Like I said last year, I’ve taken to learning me musical arrangements because it will help in my musical journeys…this includes creating better and better tunes too.
So first Here’s chpt 4 of Queenie Chan’s amazing Legend of Zelda fanfic, and my sounds for it. It’s work in progress but ready for a sneaky peaky. I will talk more about the previous chapters when I get a little bit of a breather but ONWARD my spiderlings! for now…
Overall sounds for Zelda
Queenie basically gave me (almost) free reign in the drafting of Zelda’s sounds.
My first approach was to try and mind-meld with readers and do a reading soundtrack..which Queenie liked but wanted to try a more “Location loop” soundbyte approach.
For those of you who are gamers, this would be a familiar concept.
The original Zelda’s theme by Nobuo Uemetsu is largely divided written for different locations. Zora’s domain, Gerudo Valley etc. You get the idea…so when players enter a world they immediately associate a musical soundbyte with an event.
This gave way to my interpretation of Zora’s Domain, which, to me, was good enough for chapter 1 since it was largely based in…Zora’s domain but proved a little challenging for subsequent chapters which had a wider emotional landscape with multiple location switches.
Looped “event based” soundbytes vs “film” soundtracks
There were a few problems with using the location music approach that made us eventually do manga trailers with more film like soundtracks instead. Here are my theories on why it didn’t work.
- Reader speed – Since I cannot yet mind meld with you, the listener, I can’t make music with adjustable speeds tailored to your reading speed…yet. As such, I cannot predict when you are moving from one location/ emotional landscape to another in Queenie’s tale.
- Interactive vs non-interactive landscapes- Looped music without event triggers = boring= irritating. In games, one uses event triggers to make musical variety so gamers don’t get bored, in this case Queenie’s ff is a tale where the main triggers are the emotions and the events in the story are non-interactive so a more film soundtrack approach was used for later chapters but as trailers (see reader speed…at least now I control it)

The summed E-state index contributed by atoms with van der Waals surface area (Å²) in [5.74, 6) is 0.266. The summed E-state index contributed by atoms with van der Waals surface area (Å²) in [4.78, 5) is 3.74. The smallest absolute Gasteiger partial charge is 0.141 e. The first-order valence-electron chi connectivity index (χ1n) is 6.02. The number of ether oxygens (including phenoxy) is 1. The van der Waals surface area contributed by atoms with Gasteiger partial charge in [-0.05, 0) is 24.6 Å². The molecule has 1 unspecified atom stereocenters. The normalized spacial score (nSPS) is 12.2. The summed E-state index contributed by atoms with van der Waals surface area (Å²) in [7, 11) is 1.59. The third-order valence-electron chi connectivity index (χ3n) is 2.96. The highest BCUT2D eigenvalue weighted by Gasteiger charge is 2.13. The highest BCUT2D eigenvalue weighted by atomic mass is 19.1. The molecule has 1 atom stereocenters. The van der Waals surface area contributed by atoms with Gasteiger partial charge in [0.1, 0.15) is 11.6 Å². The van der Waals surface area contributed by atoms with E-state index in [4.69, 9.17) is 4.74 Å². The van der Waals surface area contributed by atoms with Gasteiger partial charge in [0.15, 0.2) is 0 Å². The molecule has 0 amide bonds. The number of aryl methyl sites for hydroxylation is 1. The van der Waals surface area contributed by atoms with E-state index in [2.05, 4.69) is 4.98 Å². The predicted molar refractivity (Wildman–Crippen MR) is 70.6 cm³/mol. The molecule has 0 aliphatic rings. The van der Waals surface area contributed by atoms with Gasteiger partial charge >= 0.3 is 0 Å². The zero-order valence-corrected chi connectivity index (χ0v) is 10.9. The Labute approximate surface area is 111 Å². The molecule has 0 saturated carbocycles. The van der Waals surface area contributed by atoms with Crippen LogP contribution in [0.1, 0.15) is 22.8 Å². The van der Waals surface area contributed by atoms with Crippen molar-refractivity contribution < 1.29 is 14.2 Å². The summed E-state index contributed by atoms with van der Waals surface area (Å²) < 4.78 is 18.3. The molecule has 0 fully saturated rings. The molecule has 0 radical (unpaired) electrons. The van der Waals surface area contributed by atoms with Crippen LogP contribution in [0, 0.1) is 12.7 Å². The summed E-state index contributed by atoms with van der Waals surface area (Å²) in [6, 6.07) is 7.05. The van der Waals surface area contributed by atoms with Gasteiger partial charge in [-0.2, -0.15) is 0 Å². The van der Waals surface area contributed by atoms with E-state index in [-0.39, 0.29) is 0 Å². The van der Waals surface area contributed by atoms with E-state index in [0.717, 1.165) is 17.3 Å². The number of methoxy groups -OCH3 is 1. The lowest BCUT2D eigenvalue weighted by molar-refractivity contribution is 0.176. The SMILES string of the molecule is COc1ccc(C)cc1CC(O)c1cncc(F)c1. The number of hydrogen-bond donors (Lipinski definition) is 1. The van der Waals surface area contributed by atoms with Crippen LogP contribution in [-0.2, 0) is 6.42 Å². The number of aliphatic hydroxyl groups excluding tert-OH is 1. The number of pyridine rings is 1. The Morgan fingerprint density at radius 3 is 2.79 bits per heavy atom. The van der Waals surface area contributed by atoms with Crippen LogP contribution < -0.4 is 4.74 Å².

Sounds in Zelda
The original legend of Zelda theme always feels east-western to me. I wanted to keep that sentiment so I kept the largely western ensemble, but used quite a bit of eastern percussion with the western style drums. So, Taikos, Mu yu ((木魚) , you name it…I probably whacked it in at some point.
Chapter 4 drafting process
Queenie gives me a host of “trailer pics” she wants on the chapter trailer. After reading her full tale, this is usually how I start. Preview screen open on the mac, one hand on the keyboard, playing the draft and then scrolling through the pics. I do this a few times until I collect a few musical sequences I like.
After which I have an “emo-map” so I know where I am. Where the musical changes are etc then set out to set it in semi stone.
Drafting these soundtracks for Queenie are, in a way, heaps easier than drafting for moving pictures. Afterall, the “hit points” (important visual events specifically scored for with music) are decided by me…
This… for composers who work to moving pictures will be like composing in god mode since you don’t have to time musical changes to the nano-second for scenes that you want to emphasize sonically.
My drafts have started in different ways for different pieces but for chapter 4, it’s pretty much been a one take on the piano….like so. From nothing to a one track draft…takes me 30mins or so.